Actually, the settlement of the most acute contradictions in the Balkan region has received a chance to resume efforts thanks to a series of diplomatic successes in Serbia. Is Kosovo ready for a compromise, or are we on the verge of another round of tension?
Last week, interesting figures 97:96 appeared on the UN scoreboard — the ratio of countries recognizing and not recognizing Kosovo’s independence, which is still in Pristina’s favor.
Meanwhile, Serbian Foreign Minister Ivica Dacic announces that the Republic of Togo will not be the last on the list of countries that have canceled their decision to recognize Kosovo. Recall that at the moment there are 15 states that recognized Kosovo as an independent state. Thus, Belgrade was both able to fulfill the “plan” to reduce the number of recognized to less than a hundred, and, if we use sports terminology, almost equalize the score.
“We will continue until we understand the seriousness of the situation and agree to a compromise in Kosovo”, — Dacic said.
At the same time, the Deputy Prime Minister of Kosovo under the former government, Enver Khojay, said that Pristina should have set the condition for Belgrade: the abolition of 100 percent duties on the import of goods from Central Serbia (draconian measure in force since December last year, which Serbia seeks to cancel ) only if the campaign to cancel the recognition of independence is terminated. This proposal has little political prospects due to the current anarchy in Kosovo reigned after the resignation of former Prime Minister Ramush Haradin. However, it demonstrates that, firstly, in Pristina they take this project quite seriously, and secondly, they are not able to use diplomatic methods and even with the assistance of influential foreign policy patrons to oppose it, without sitting at the negotiating table with Belgrade .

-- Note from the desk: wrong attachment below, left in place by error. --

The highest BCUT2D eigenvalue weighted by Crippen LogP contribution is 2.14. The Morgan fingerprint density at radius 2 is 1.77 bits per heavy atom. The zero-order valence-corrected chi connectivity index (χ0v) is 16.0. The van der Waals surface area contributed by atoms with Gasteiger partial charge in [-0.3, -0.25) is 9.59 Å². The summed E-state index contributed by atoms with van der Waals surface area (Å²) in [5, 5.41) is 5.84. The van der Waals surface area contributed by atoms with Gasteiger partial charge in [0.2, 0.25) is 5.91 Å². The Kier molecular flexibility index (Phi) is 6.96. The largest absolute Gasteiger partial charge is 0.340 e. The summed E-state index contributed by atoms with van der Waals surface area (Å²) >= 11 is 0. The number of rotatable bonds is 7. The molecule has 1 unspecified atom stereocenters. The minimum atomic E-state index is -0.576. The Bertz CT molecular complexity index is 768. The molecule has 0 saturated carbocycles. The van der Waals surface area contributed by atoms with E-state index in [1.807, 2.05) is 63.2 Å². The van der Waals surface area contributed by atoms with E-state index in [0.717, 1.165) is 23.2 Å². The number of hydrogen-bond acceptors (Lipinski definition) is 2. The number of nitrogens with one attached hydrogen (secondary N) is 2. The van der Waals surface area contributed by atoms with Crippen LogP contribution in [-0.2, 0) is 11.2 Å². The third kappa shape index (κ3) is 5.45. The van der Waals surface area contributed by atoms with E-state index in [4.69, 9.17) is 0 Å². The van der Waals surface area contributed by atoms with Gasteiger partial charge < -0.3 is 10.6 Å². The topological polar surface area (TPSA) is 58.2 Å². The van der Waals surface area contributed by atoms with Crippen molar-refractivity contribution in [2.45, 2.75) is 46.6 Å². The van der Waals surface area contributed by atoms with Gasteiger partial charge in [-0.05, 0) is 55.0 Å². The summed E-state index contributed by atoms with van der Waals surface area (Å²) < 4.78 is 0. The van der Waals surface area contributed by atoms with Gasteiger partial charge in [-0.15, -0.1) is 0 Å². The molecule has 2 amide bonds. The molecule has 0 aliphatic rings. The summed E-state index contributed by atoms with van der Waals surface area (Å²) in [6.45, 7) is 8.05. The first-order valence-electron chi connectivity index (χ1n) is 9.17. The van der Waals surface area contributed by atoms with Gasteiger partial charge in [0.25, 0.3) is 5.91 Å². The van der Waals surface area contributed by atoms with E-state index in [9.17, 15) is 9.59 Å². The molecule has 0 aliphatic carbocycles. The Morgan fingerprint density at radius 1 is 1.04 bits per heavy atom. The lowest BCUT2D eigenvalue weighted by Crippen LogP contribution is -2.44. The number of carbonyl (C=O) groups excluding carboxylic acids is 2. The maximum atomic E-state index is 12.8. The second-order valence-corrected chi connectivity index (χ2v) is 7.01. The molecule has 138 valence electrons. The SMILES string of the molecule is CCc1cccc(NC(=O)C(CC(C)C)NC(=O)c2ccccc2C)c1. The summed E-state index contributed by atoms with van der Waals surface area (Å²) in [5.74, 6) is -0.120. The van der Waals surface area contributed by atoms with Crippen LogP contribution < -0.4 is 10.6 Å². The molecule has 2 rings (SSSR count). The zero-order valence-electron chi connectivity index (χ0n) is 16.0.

The continuation of the series of foreign policy defeats was for Pristina to a new round of the domestic political crisis and the struggle for power, and therefore now the opportunity to miss the majority will be a painful blow, even just psychologically. Obviously, in the period of anarchy in the disputed region (by the way, and not previously distinguished by a strong system of statehood), fresh decisions will not be made regarding the settlement of the protracted conflict with Belgrade. Nevertheless, it is very likely that we will hear more than one statement, proposal or even a demand on this topic — but focused on the local audience with the goal of self-affirmation in the domestic political arena.
Elections to the European Parliament and the appointment of new ministers did not fit into the hands of Kosovar supporters: Josep Borrell, who headed the European Foreign Ministry, is a Spanish politician (and Spain does not recognize Kosovo’s independence), an ardent opponent of Catalan separatism and any similar tendencies in Europe. He reiterated his views at a recent EU and Western Balkan summit in Helsinki, where he boycotted an event with the participation of representatives of the Kosovo authorities.